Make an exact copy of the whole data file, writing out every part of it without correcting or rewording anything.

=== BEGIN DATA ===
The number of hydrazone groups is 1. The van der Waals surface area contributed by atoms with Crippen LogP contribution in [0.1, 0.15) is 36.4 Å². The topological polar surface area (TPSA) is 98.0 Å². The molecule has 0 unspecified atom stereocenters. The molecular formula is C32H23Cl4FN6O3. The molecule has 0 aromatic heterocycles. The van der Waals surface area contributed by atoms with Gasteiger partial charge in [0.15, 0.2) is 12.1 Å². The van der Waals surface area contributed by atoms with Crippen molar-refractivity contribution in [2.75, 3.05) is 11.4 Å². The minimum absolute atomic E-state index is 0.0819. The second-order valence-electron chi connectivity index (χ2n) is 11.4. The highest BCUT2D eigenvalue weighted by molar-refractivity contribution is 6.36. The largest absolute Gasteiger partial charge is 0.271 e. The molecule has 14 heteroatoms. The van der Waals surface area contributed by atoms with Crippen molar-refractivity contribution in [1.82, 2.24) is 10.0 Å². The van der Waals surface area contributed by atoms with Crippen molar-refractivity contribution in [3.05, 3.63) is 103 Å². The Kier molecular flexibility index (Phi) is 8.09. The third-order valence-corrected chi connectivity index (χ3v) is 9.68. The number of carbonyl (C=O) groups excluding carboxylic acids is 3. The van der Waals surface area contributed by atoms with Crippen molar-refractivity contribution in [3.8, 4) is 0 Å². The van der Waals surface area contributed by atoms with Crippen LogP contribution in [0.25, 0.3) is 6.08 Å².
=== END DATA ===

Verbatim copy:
The number of hydrazone groups is 1. The van der Waals surface area contributed by atoms with Crippen LogP contribution in [0.1, 0.15) is 36.4 Å². The topological polar surface area (TPSA) is 98.0 Å². The molecule has 0 unspecified atom stereocenters. The molecular formula is C32H23Cl4FN6O3. The molecule has 0 aromatic heterocycles. The van der Waals surface area contributed by atoms with Gasteiger partial charge in [0.15, 0.2) is 12.1 Å². The van der Waals surface area contributed by atoms with Crippen molar-refractivity contribution in [2.75, 3.05) is 11.4 Å². The minimum absolute atomic E-state index is 0.0819. The second-order valence-electron chi connectivity index (χ2n) is 11.4. The highest BCUT2D eigenvalue weighted by molar-refractivity contribution is 6.36. The largest absolute Gasteiger partial charge is 0.271 e. The molecule has 14 heteroatoms. The van der Waals surface area contributed by atoms with Crippen molar-refractivity contribution in [1.82, 2.24) is 10.0 Å². The van der Waals surface area contributed by atoms with Crippen molar-refractivity contribution in [3.05, 3.63) is 103 Å². The Kier molecular flexibility index (Phi) is 8.09. The third-order valence-corrected chi connectivity index (χ3v) is 9.68. The number of carbonyl (C=O) groups excluding carboxylic acids is 3. The van der Waals surface area contributed by atoms with Crippen molar-refractivity contribution in [3.8, 4) is 0 Å². The van der Waals surface area contributed by atoms with Crippen LogP contribution in [0.25, 0.3) is 6.08 Å².